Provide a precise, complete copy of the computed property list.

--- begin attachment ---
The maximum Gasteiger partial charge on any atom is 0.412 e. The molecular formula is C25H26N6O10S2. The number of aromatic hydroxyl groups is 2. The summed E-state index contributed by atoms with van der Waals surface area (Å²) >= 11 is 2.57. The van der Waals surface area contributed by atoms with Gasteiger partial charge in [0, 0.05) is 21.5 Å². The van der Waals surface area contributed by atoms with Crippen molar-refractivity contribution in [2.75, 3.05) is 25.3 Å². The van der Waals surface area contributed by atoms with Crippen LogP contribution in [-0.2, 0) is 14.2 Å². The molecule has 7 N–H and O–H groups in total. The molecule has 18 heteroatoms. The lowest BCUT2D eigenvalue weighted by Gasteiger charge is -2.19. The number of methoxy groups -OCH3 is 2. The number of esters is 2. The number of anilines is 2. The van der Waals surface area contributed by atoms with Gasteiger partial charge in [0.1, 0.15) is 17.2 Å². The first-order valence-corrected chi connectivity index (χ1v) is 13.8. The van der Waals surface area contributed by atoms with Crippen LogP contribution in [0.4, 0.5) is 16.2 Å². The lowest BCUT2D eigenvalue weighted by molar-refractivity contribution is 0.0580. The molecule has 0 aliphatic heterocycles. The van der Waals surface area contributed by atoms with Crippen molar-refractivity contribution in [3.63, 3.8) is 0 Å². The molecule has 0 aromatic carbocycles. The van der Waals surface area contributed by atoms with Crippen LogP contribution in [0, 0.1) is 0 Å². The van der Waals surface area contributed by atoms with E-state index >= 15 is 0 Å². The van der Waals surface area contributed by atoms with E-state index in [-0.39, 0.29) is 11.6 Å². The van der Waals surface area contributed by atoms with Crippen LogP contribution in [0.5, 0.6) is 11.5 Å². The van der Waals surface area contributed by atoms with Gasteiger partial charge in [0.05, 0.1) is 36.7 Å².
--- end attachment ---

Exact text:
The maximum Gasteiger partial charge on any atom is 0.412 e. The molecular formula is C25H26N6O10S2. The number of aromatic hydroxyl groups is 2. The summed E-state index contributed by atoms with van der Waals surface area (Å²) >= 11 is 2.57. The van der Waals surface area contributed by atoms with Gasteiger partial charge in [0, 0.05) is 21.5 Å². The van der Waals surface area contributed by atoms with Crippen molar-refractivity contribution in [2.75, 3.05) is 25.3 Å². The van der Waals surface area contributed by atoms with Crippen LogP contribution in [-0.2, 0) is 14.2 Å². The molecule has 7 N–H and O–H groups in total. The molecule has 18 heteroatoms. The lowest BCUT2D eigenvalue weighted by Gasteiger charge is -2.19. The number of methoxy groups -OCH3 is 2. The number of esters is 2. The number of anilines is 2. The van der Waals surface area contributed by atoms with Gasteiger partial charge in [0.1, 0.15) is 17.2 Å². The first-order valence-corrected chi connectivity index (χ1v) is 13.8. The van der Waals surface area contributed by atoms with Crippen LogP contribution in [0.4, 0.5) is 16.2 Å². The lowest BCUT2D eigenvalue weighted by molar-refractivity contribution is 0.0580. The molecule has 0 aliphatic heterocycles. The van der Waals surface area contributed by atoms with Crippen molar-refractivity contribution in [3.63, 3.8) is 0 Å². The molecule has 0 aromatic carbocycles. The van der Waals surface area contributed by atoms with Crippen LogP contribution in [0, 0.1) is 0 Å². The van der Waals surface area contributed by atoms with E-state index >= 15 is 0 Å². The van der Waals surface area contributed by atoms with E-state index in [-0.39, 0.29) is 11.6 Å². The van der Waals surface area contributed by atoms with Crippen LogP contribution in [0.5, 0.6) is 11.5 Å². The van der Waals surface area contributed by atoms with Gasteiger partial charge in [0.05, 0.1) is 36.7 Å².